16. // Make the image a fixed size.   

  17. // CV_INTER_CUBIC or CV_INTER_LINEAR is good for enlarging, and   

  18. // CV_INTER_AREA is good for shrinking / decimation, but bad at enlarging.  

  19. cvResize(imageGrey, imageProcessed, CV_INTER_LINEAR);  

  20.   

  21. // Give the image a standard brightness and contrast.  

  22. cvEqualizeHist(imageProcessed, imageProcessed);  

  23.   

  24. .....  Use 'imageProcessed' for Face Recognition ....  

  25.   

  26. if (imageGrey)  

  27.     cvReleaseImage(&imageGrey);  

  28. if (imageProcessed)  

  29.     cvReleaseImage(&imageProcessed);  



 

How Eigenfaces can be used for Face Recognition

Now that you have a pre-processed facial image, you can perform Eigenfaces (PCA) for Face Recognition. OpenCV comes with the function "cvEigenDecomposite()", which performs the PCA operation, however you need a database (training set) of images for it to know how to recognize each of your people. 
So you should collect a group of preprocessed facial images of each person you want to recognize. For example, if you want to recognize someone from a class of 10 students, then you could store 20 photos of each person, for a total of 200 preprocessed facial images of the same size (say 100x100 pixels).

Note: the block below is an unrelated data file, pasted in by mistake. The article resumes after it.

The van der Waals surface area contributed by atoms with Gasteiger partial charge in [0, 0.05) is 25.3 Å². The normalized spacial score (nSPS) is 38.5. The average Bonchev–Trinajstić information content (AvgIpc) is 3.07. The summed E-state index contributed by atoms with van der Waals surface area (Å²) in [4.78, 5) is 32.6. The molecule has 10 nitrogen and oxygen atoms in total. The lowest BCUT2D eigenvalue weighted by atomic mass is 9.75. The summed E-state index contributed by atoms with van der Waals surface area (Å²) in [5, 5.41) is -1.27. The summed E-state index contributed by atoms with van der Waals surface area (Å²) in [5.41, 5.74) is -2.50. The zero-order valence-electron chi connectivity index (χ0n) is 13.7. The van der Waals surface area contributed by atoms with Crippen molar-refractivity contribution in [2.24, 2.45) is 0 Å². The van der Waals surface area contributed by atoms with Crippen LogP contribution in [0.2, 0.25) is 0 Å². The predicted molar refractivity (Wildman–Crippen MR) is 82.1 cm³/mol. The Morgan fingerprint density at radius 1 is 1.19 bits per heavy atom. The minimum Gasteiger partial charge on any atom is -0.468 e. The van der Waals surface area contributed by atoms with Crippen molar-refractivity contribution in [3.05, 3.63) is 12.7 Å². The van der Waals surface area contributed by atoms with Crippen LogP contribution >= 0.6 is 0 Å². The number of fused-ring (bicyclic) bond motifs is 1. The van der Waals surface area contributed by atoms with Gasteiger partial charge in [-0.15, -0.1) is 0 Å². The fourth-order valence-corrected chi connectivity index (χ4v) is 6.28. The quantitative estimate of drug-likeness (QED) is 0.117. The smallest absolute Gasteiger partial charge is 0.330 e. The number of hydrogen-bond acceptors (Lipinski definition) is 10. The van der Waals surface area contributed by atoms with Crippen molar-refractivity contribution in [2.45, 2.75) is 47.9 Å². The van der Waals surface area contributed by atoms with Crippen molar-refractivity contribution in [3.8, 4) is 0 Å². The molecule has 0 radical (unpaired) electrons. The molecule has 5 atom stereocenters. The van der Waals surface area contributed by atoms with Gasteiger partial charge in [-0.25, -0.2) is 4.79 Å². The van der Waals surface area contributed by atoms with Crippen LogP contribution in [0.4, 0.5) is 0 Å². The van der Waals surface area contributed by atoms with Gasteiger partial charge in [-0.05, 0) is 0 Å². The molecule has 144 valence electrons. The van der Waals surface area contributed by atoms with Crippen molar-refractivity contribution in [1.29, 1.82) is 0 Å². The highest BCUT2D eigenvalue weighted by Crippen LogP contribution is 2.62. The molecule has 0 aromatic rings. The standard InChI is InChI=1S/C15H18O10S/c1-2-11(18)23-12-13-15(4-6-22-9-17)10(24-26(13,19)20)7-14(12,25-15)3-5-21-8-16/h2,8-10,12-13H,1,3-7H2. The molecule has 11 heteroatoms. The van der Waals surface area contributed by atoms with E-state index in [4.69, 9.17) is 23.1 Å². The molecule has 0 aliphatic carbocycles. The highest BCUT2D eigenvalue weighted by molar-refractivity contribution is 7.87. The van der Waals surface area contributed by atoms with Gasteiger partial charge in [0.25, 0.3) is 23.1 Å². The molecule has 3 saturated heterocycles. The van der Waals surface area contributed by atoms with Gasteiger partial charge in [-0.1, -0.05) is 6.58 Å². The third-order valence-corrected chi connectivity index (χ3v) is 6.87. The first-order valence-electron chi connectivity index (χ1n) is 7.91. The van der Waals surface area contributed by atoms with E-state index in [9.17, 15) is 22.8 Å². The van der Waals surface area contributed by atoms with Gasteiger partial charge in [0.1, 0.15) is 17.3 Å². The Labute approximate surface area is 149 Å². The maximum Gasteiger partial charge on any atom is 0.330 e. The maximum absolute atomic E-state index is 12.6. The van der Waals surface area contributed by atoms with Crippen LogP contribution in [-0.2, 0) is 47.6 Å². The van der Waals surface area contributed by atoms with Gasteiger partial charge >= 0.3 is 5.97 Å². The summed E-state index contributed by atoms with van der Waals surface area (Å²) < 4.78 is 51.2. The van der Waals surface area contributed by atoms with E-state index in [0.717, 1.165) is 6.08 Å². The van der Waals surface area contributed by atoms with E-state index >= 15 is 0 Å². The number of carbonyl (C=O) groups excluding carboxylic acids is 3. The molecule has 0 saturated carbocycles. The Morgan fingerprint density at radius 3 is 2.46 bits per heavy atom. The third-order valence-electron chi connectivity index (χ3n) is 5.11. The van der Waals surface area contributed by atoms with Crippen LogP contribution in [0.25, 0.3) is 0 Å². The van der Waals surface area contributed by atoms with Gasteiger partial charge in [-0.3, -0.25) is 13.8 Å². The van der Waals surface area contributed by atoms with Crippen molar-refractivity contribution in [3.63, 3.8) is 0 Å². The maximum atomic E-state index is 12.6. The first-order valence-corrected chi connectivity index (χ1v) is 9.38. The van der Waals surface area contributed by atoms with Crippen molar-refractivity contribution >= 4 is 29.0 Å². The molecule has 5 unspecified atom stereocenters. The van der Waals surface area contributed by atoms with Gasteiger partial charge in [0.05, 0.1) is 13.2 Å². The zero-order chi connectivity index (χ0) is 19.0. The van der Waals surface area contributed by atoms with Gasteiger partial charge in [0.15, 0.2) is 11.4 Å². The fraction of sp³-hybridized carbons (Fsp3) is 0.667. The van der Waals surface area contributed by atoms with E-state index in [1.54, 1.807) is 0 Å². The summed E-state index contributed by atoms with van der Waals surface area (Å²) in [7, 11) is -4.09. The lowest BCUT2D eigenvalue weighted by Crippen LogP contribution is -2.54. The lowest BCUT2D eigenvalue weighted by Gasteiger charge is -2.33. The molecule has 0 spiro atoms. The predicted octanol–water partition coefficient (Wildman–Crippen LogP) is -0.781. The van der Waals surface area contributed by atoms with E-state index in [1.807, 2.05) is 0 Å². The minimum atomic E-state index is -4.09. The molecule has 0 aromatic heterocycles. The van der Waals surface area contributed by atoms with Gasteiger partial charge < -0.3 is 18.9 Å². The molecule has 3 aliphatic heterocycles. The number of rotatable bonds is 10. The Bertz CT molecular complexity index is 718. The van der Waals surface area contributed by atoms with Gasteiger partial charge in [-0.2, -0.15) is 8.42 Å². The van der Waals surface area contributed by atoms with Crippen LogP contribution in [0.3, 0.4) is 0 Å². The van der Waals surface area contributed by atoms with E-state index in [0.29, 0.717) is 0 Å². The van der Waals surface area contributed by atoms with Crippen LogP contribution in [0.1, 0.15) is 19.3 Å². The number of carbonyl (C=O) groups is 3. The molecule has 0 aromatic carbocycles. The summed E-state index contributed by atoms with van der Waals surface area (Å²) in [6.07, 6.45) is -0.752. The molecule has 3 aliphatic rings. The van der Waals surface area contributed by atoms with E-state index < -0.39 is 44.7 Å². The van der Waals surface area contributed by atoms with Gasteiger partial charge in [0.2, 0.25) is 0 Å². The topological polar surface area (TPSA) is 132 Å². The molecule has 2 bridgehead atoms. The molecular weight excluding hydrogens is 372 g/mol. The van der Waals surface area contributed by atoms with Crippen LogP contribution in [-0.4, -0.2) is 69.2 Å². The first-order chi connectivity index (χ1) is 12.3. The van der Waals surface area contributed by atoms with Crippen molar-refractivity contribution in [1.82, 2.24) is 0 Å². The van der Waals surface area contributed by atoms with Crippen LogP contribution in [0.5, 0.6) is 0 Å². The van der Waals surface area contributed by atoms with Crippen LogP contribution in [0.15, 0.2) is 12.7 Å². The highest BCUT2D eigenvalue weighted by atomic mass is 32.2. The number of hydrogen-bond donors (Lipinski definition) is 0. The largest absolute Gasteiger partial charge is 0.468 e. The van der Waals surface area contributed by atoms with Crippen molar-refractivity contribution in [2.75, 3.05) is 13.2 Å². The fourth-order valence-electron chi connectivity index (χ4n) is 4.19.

The theory of Eigenfaces is explained in the two Face Recognition with Eigenface articles in Servo Magazine, but I will also attempt to explain it here.
Use "Principal Component Analysis" to convert all your 200 training images into a set of "Eigenfaces" that represent the main differences between the training images. First it will find the "average face image" of your images by getting the mean value of each pixel. Then the eigenfaces are calculated in comparison to this average face, where the first eigenface is the most dominant face differences, and the second eigenface is the second most dominant face differences, and so on, until you have about 50 eigenfaces that represent most of the differences in all the training set images.

In these example images above you can see the average face and the first and last eigenfaces that were generated from a collection of 30 images each of 4 people. Notice that the average face will show the smooth face structure of a generic person, the first few eigenfaces will show some dominant features of faces, and the last eigenfaces (eg: Eigenface 119) are mainly image noise. You can see the first 32 eigenfaces in the image below.


 

Explanation of Face Recognition using Principal Component Analysis

To explain Eigenfaces (Principal Component Analysis) in simple terms, Eigenfaces figures out the main differences between all the training images, and then how to represent each training image using a combination of those differences.